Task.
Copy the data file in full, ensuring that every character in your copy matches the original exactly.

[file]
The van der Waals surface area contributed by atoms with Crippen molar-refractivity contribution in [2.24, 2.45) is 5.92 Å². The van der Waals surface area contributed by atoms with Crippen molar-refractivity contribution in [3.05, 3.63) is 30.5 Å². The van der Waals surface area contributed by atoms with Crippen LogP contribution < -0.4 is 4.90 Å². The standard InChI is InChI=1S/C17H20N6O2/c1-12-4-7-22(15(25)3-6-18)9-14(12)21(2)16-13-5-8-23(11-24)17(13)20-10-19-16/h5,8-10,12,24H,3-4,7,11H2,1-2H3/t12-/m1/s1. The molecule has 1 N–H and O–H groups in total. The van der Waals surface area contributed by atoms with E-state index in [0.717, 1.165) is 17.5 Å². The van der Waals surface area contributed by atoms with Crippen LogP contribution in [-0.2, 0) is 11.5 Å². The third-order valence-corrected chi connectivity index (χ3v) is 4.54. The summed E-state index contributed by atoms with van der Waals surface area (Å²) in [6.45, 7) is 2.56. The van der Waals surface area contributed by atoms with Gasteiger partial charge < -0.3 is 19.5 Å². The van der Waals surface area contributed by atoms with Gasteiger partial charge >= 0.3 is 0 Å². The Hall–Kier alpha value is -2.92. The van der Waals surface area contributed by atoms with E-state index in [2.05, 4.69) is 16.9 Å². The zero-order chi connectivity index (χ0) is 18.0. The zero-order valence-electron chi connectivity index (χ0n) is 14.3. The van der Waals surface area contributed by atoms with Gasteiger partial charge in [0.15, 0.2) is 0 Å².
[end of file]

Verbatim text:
The van der Waals surface area contributed by atoms with Crippen molar-refractivity contribution in [2.24, 2.45) is 5.92 Å². The van der Waals surface area contributed by atoms with Crippen molar-refractivity contribution in [3.05, 3.63) is 30.5 Å². The van der Waals surface area contributed by atoms with Crippen LogP contribution < -0.4 is 4.90 Å². The standard InChI is InChI=1S/C17H20N6O2/c1-12-4-7-22(15(25)3-6-18)9-14(12)21(2)16-13-5-8-23(11-24)17(13)20-10-19-16/h5,8-10,12,24H,3-4,7,11H2,1-2H3/t12-/m1/s1. The molecule has 1 N–H and O–H groups in total. The van der Waals surface area contributed by atoms with E-state index in [0.717, 1.165) is 17.5 Å². The van der Waals surface area contributed by atoms with Crippen LogP contribution in [-0.2, 0) is 11.5 Å². The third-order valence-corrected chi connectivity index (χ3v) is 4.54. The summed E-state index contributed by atoms with van der Waals surface area (Å²) in [6.45, 7) is 2.56. The van der Waals surface area contributed by atoms with Gasteiger partial charge < -0.3 is 19.5 Å². The van der Waals surface area contributed by atoms with Gasteiger partial charge >= 0.3 is 0 Å². The Hall–Kier alpha value is -2.92. The van der Waals surface area contributed by atoms with E-state index in [2.05, 4.69) is 16.9 Å². The zero-order chi connectivity index (χ0) is 18.0. The zero-order valence-electron chi connectivity index (χ0n) is 14.3. The van der Waals surface area contributed by atoms with Gasteiger partial charge in [0.15, 0.2) is 0 Å².